The steps in agile techniques can vary somewhat based on the exact method employed. However, agile steps generally include:
- A project brainstorming session
- Production of a functioning component of the project
- Delivery of component for feedback from multiple sources
- Implementation of feedback into project design and goals
- Production of another project component under the redefined project parameters and goals
Agile methodologies may appeal to an organization if:
- The parameters of the project are evolving or undetermined
- The organization easily adapts to change
- The team and/or project is somewhat small
- The timeline is flexible
- The organization represents an industry that is rapidly changing
- There is an experienced project manager
Although agile methodologies are more appropriate for small teams, they can be employed when a large team is broken into sub-groups. If this is not possible, establish alternative communication channels to enable broad input into a project from a variety of sources.
Special Considerations for Non-Profit Organizations
Agile methods can serve as an important tool for non-profit organizations. When non-profits represent an industry rather than a client base, an even greater element of unpredictability is introduced into their actions and goals. The structure of a non-profit can make collaboration difficult, as the executive director is typically the lynchpin between the board of directors (designers) and staff (constructers). Furthermore, in spite of their desire to bring cutting-edge workshops, research, and publications to their membership, many non-profits are sheltered from the industries they represent and fail to see trends until they are widely practiced.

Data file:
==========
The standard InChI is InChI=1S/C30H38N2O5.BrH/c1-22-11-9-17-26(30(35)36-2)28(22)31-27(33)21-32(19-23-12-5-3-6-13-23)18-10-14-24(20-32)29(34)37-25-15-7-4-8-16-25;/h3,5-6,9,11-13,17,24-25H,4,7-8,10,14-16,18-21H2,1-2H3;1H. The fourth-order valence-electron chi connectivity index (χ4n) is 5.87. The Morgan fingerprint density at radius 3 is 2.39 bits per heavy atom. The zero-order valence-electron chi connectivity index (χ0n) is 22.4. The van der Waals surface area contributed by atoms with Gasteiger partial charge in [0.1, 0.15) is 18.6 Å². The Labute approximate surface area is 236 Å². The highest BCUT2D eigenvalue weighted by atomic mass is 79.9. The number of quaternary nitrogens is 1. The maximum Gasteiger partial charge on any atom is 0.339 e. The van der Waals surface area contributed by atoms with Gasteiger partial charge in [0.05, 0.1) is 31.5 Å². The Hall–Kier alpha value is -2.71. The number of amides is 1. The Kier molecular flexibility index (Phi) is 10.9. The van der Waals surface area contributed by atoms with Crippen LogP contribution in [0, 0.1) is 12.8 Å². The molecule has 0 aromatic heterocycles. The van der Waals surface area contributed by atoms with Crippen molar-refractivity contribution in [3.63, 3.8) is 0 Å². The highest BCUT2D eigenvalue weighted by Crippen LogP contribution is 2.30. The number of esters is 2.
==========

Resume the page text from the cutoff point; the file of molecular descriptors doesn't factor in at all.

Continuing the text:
To implement agile techniques in non-profit projects:
- Survey the membership about project ideas and reactions prior to the development process.
- Create diverse teams consisting of industry leaders, staff, board members, regional leaders, and general members.
- Use technology to facilitate communication between geographically separated team members (e.g. conference calls, Internet message boards, etc.).
- Present project components to an extended network of board and committee members for evaluation.